Vested interest groups have appointed international lobbyists in different countries to hinder the ongoing trial of the 1971 war criminals, Foreign Minister Dipu Moni said yesterday.
â€œWe don't have any pressure from the outside, but lobbyists from all over the world are being appointed at the expense of huge money,â€ she said, replying to a question at a press briefing at the foreign ministry.
Dipu Moni also said an external and internal machination was underway spending huge money to upset the trial.
â€œDomestically anarchy is being createdâ€¦if there has not been enormous evil effort, the Skype conversation [of a war crimes tribunal chief], be it true or false, would not come.â€
In reply to another question whether the trial would be questioned after the disclosure of the Skype conversation, the minister said the tribunal had been conducting its proceedings fairly and transparently maintaining international standard, and the defence was taking part in the proceedings.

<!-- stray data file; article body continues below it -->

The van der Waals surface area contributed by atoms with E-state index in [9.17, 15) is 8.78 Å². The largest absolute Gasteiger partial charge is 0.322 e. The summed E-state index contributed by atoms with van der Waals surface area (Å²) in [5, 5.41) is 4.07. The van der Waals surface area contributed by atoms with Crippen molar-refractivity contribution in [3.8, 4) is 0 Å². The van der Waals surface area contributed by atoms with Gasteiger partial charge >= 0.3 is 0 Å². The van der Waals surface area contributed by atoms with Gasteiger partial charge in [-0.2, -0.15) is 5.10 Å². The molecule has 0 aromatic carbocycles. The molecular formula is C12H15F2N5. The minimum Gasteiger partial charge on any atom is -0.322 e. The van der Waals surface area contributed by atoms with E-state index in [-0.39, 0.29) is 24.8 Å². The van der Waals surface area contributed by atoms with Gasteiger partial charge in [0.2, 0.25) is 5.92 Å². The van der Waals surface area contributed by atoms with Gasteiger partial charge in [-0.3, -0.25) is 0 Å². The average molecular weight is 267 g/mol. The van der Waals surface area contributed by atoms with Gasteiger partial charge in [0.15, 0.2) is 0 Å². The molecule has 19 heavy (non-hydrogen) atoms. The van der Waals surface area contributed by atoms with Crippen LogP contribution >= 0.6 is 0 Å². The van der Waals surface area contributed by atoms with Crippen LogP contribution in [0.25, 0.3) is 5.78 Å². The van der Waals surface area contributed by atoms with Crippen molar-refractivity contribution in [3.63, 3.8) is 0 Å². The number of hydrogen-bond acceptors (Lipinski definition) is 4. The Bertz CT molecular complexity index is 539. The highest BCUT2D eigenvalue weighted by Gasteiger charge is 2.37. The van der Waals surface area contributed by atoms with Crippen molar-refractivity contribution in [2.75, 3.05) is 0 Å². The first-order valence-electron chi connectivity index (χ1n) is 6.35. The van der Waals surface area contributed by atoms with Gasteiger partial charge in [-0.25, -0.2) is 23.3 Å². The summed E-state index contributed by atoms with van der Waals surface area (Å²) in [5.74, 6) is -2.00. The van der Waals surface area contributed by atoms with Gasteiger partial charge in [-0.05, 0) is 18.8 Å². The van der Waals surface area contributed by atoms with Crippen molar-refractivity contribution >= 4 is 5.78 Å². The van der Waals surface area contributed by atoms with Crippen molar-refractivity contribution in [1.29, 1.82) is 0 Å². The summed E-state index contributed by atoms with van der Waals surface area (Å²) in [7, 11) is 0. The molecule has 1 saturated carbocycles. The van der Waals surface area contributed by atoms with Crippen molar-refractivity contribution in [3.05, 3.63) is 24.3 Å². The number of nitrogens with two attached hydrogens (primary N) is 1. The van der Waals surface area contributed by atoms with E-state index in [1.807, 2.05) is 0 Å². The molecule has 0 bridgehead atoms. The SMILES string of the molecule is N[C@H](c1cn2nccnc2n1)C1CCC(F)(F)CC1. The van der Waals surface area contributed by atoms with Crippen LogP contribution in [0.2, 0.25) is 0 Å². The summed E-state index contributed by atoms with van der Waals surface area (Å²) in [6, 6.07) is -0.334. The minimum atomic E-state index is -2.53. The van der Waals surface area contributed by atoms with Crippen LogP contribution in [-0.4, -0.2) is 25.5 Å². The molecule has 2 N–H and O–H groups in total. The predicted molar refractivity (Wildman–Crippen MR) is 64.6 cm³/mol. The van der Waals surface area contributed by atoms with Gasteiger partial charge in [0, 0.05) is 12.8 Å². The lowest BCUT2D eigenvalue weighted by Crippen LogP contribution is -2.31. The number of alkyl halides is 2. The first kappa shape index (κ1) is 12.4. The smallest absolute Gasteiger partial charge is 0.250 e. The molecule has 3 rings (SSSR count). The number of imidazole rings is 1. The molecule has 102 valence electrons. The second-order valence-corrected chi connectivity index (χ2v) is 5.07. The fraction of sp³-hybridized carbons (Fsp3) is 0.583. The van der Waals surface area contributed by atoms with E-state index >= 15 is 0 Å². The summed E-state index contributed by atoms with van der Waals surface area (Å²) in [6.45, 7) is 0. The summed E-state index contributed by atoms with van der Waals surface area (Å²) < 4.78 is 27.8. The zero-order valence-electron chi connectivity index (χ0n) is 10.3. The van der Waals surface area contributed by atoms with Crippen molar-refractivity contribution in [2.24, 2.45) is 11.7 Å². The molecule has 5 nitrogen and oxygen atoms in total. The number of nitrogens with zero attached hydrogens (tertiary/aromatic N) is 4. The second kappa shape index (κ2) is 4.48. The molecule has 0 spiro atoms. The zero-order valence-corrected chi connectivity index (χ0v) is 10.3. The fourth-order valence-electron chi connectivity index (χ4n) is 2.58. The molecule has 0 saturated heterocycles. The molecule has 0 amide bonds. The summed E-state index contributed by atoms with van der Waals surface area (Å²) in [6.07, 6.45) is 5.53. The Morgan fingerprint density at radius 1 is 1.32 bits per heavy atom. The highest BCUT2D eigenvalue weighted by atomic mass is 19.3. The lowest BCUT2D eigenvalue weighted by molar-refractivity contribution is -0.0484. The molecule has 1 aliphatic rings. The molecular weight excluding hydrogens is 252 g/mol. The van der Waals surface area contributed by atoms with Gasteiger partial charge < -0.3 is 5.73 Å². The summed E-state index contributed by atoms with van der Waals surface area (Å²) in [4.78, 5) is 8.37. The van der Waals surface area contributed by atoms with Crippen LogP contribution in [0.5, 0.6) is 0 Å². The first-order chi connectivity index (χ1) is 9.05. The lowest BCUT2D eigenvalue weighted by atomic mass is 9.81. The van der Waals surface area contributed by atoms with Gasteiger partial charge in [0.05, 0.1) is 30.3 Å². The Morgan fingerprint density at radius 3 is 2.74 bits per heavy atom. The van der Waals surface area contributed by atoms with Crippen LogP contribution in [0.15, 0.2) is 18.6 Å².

Moreover, she said, the International Crimes (Tribunals) Act 1973 had been standardised through amendments and with advices from the UN. So there is no scope of questioning the trial process at home or abroad, she said.
On another question about US official Robert Blake's remarks about resolving the issue of election-time government through dialogue, Dipu Moni said the government too wanted to settle it through dialogue.
Referring to UN Secretary General Ban Ki-moon's letter carried by a UN official to Dhaka recently, the minister said she understood that the UN chief in his letter recommended to hold free, fair and inclusive election, and it was what the government wanted too.
Meanwhile, the minister said the UN General Assembly adopted on Wednesday a Bangladesh-proposed resolution on autism to establish autistic people's rights.
â€œIt was accepted unanimously, and 71 countries co-sponsored Bangladesh's proposal. This is another milestone in the government's diplomatic success."